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Stanbet Trading joint venture with America’s number one Atwood Richards Inc. trading and barter company


Atwood Richards Inc.

"Trade with the USSR Requires Ingenuity, Patience and Persistence."

Trade with the USSR requires ingenuity, patience and persistence." Such is the opinion of a prominent US businessman, Moreton Binn, who has recently returned from one of numerous trips to the Soviet Union. Binn is CEO and president of the multinational corporation, Atwood Richards Inc., the world's oldest and one of the largest firms specializing in barter trade.

"Contrary to common misunderstanding, barter - the exchange of one commodity for another - is successfully used in developed economies of the Western world," said Binn, speaking on Wednesday, December 19th, at a news conference at the New York Center for Foreign Press, sponsored by the US Information Agency (USIA). "Witness the fact that Atwood Richards has Exxon and Amoco, major firms with worldwide reputations in the oil and chemical


industries as clients, as well as US Steel (USX). Some of our European clients include the German sporting goods companies, Puma and Adidas, as well as Vergolst, a subsidiary of Continental Tire; in France, Damart, a major clothing manufacturer: fine crystal from Daum and mopeds from Peugeot. Other European clients include Peter England, shirt manufacturer in the UK, a division of Carrington Viyella Garments, Ltd.; Orsini, the parent company of Ermenegildo Zegna, a high-end men's fashion designer, and Chupa-Chups, confectioners in Spain."

According to Binn, his firm acts as an "emergency rescue service" of sorts for companies experiencing short-term difficulties in marketing their merchandise. "For instance, right now the weather is unusually warm in the Eastern United States for this time of the year, and the firms dealing in winter clothing are having a difficult time simply because they do not have back-up distribution channels. With Atwood's intervention, the winter clothes are remarketed to Scandinavian countries and the USSR, where the clothing could be sold at a reasonable price," he explains. "In its turn, Scandinavia, perhaps, experiences a glut of lumber, which after an acceptable discount could be successfully marketed in Africa in exchange for bananas, to give you another example."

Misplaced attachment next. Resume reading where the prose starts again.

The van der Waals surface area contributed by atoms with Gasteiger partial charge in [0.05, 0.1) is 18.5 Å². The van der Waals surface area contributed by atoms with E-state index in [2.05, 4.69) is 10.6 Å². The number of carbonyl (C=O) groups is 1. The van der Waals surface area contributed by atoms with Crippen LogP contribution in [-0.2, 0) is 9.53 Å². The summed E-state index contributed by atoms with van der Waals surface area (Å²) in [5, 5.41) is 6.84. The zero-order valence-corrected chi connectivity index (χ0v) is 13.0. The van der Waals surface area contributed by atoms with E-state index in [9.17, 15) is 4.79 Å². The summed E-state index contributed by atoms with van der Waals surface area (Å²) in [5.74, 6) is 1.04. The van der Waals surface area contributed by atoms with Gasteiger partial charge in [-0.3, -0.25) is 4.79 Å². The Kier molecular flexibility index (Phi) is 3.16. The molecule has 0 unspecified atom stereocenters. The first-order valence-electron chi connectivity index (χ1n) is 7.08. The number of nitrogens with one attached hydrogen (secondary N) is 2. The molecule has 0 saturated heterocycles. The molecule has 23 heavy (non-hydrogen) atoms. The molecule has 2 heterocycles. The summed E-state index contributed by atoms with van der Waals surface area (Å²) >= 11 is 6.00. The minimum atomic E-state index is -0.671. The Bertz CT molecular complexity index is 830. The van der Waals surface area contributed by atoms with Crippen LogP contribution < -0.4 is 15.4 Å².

Recently, Atwood Richards has been paying special attention to the countries of Eastern Europe. The firm's experience in setting up barter trade has become especially valuable under the conditions where hard currency is in short supply. New offices have already been opened in Czechoslovakia, Hungary, Poland and the Soviet Union. Bulgaria and Hong Kong will be next on the agenda.

"Compared to other countries of Eastern Europe, trade with the USSR is significantly different," says Binn. "First, there is legislation, with its myriad of approvals. Then, of course, the question is who is in charge? The personnel changes as often as the laws." In spite of these complications, Binn thinks, "The game is still worth playing. At this time, President Mikhail Gorbachev quite possibly is more popular in the West than in Soviet Union itself. That's to his credit. The reforms he started have led to breath-taking changes that were unthinkable just three years ago," emphasized


Binn, the US chief in charge of worldwide barter trade.

Until recently trade operations involving the Soviet Union have been transacted by Atwood Richards through its business partner in Finland. Sensing a need for more direct contact, Atwood established a joint venture, Stanbet, an organization run by Anastas Mikoyan. According to this new agreement, the functions of a trading partner in the USSR will be assumed by Atwood Richards/ Stanbet. It was set up with the active participation of Mikoyan, better known among the Soviet pop-music fans as Stas Namin. "This time music has no relation to business," said Namin in the interview with the TASS correspondent. "I have simply decided to try to find ways to apply my business skills acquired in the course of running operations of the music center."

(New York, December 20, by the TASS correspondent, Sergei Kuznetsov)